Venus has often been called Earth’s sister planet because of their similarities. Both planet are terrestrial (meaning that they are made up of silicate rocks and close in size, mass and m gravity. Venus probably has a similar structure Earth, with a crust, mantle and core. It has a diameter of around 12,000 kilometres, 650 kilometres smaller than Earth. Its mass is about 80 per cent of Earth’s mass, and its gravity 90 percent of Earth’s gravity.
However, there are also many differences between Venus and Earth. Venus is about 108 million kilometres from the Sun and has an almost perfectly circular orbit, while all of the other planets have elliptical orbits. Venus completes one orbit every 225 days and has one of the slowest rotations of any planet, with one every 243 days. Venus’s consistently high temperature means that it has no surface water.
The planet also has more than 1,500 volcanoes, many of which are more than 100 kilometres across. Most of the volcanoes are extinct, but some believe that there has been recent volcanic activity.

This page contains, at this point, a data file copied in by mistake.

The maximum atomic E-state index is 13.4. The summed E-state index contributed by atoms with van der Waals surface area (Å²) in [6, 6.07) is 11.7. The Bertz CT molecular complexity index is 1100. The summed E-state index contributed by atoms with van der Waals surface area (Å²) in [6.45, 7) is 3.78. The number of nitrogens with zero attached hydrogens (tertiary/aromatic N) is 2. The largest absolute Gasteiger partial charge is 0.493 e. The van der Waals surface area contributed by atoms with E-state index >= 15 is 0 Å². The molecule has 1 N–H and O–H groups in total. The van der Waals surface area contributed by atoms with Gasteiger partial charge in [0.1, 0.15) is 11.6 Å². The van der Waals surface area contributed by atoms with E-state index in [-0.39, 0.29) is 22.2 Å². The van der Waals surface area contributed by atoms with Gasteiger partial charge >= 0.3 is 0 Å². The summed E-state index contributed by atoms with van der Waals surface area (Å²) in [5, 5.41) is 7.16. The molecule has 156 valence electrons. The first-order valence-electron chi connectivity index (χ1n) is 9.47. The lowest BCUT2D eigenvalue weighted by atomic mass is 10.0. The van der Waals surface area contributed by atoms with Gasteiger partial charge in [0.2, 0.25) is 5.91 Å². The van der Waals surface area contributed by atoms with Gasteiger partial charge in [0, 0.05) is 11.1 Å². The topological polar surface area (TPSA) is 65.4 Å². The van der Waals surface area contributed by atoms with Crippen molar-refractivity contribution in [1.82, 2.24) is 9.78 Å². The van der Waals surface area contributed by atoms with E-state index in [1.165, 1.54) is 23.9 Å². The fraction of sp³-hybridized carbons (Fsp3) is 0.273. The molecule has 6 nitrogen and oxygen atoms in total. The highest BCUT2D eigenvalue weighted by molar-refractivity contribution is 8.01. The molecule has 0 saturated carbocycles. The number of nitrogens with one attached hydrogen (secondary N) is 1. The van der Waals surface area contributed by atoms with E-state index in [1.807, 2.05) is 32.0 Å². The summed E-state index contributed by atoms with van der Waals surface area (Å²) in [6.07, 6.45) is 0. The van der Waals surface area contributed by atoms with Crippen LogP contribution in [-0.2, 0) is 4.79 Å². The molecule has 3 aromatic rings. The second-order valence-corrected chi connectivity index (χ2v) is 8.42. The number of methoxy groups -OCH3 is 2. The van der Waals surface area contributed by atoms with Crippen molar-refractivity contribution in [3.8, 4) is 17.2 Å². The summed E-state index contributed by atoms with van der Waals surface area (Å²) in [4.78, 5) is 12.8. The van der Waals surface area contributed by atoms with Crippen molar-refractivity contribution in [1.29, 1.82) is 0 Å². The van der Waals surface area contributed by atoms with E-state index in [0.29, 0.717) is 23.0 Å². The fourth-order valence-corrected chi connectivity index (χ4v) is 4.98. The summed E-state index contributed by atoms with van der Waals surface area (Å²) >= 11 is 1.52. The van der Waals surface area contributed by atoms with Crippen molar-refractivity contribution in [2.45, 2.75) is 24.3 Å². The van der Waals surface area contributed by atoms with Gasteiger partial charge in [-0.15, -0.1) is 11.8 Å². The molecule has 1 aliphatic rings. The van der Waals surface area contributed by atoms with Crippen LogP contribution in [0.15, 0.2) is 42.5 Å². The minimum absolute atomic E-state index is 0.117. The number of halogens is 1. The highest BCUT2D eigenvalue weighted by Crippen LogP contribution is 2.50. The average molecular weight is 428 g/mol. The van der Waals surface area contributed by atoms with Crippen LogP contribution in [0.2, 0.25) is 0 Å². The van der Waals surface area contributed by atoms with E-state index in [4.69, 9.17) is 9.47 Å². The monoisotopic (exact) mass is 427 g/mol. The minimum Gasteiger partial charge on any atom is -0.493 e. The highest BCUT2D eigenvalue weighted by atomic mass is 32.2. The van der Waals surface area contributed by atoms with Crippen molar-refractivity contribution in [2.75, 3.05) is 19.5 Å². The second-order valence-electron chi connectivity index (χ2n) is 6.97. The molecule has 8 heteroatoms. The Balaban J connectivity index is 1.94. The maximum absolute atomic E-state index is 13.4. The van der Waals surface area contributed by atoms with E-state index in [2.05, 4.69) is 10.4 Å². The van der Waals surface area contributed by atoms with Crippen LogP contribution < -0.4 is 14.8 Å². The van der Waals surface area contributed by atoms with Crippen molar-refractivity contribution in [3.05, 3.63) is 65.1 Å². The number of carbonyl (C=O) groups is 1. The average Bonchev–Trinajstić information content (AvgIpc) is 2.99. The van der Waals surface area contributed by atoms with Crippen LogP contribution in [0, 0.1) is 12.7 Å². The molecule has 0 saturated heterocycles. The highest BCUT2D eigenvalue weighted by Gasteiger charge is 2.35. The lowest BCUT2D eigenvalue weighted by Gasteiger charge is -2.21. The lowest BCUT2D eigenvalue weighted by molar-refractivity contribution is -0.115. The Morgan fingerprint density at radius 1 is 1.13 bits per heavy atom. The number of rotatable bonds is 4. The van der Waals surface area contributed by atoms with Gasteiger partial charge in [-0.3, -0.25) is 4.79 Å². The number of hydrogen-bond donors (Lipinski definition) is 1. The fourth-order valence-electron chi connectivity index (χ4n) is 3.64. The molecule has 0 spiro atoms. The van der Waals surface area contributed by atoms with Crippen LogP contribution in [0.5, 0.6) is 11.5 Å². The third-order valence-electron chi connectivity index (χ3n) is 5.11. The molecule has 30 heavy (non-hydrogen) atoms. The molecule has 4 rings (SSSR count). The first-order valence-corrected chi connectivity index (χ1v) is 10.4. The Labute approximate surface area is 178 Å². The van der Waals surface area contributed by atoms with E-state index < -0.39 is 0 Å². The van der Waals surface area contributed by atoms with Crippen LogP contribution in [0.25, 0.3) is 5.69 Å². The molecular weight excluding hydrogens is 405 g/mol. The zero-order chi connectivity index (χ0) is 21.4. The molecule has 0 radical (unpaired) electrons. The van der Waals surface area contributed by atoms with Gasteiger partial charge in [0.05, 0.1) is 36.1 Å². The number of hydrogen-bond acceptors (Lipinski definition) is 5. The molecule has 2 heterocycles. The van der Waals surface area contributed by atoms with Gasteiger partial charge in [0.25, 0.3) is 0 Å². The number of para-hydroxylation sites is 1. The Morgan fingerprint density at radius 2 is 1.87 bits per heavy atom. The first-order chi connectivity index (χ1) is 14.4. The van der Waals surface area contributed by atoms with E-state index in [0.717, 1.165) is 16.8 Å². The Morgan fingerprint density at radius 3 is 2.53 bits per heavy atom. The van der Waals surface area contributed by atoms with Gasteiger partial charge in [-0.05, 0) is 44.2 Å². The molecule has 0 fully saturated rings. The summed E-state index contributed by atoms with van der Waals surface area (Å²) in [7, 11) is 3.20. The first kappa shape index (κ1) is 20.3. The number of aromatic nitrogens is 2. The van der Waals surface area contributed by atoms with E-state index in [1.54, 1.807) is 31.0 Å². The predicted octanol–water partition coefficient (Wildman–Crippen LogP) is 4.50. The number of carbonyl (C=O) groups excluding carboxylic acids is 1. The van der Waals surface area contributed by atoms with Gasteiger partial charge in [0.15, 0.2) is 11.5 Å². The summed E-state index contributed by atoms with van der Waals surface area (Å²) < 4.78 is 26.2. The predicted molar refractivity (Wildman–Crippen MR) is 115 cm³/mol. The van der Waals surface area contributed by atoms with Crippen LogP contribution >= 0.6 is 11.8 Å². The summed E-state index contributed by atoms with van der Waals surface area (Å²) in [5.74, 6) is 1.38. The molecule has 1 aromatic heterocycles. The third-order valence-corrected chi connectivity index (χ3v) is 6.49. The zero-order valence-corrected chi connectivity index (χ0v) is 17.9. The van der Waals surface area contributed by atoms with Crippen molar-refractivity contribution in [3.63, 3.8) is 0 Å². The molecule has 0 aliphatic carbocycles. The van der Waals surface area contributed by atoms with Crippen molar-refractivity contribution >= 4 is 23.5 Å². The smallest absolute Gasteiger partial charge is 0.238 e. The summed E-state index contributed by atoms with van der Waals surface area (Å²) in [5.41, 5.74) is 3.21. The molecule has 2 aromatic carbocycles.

Because Venus doesn’t have rainfall, lightning could have been caused by ashy fallout from a volcanic eruption. These eruptions have created a rocky, barren surface of plains, mountains and valleys.
Venus is also covered with more than 1,000 impact craters. While Earth and other planets also have craters, Venus’s are unusual because most of them are in perfect condition. They haven’t degraded from erosion or other impacts. Venus may have experienced a massive event as much as 500 million years ago that resurfaced the planet and changed its atmosphere completely. Now bodies entering its atmosphere either burn up or are slowed down enough to avoid making a crater.
It has proven difficult to learn more about Venus, in part due to its dense atmosphere. Although probes first visited the planet in the early Sixties, it was not fully mapped by radar until the 1989 NASA Magellan probe. The Venus Express, launched by the European Space Agency in 2005, is a long-term exploration probe currently orbiting the planet and sending back data about its atmosphere.
Venus’s atmospheric pressure is greater than that of any other planet – more than 90 times that of Earth’s. This pressure is equivalent to being almost one kilometre below the surface of Earth’s oceans. The atmosphere is also very dense and mostly carbon dioxide, with tiny amounts of water vapour and nitrogen. It has lots of sulphur dioxide on the surface. This creates a Greenhouse Effect and makes Venus the hottest planet in the solar system. Its surface temperature is 461 degrees Celsius across the entire planet, while Mercury (the closest planet to the Sun) heats up to 426 Celsius only on the side facing the Sun.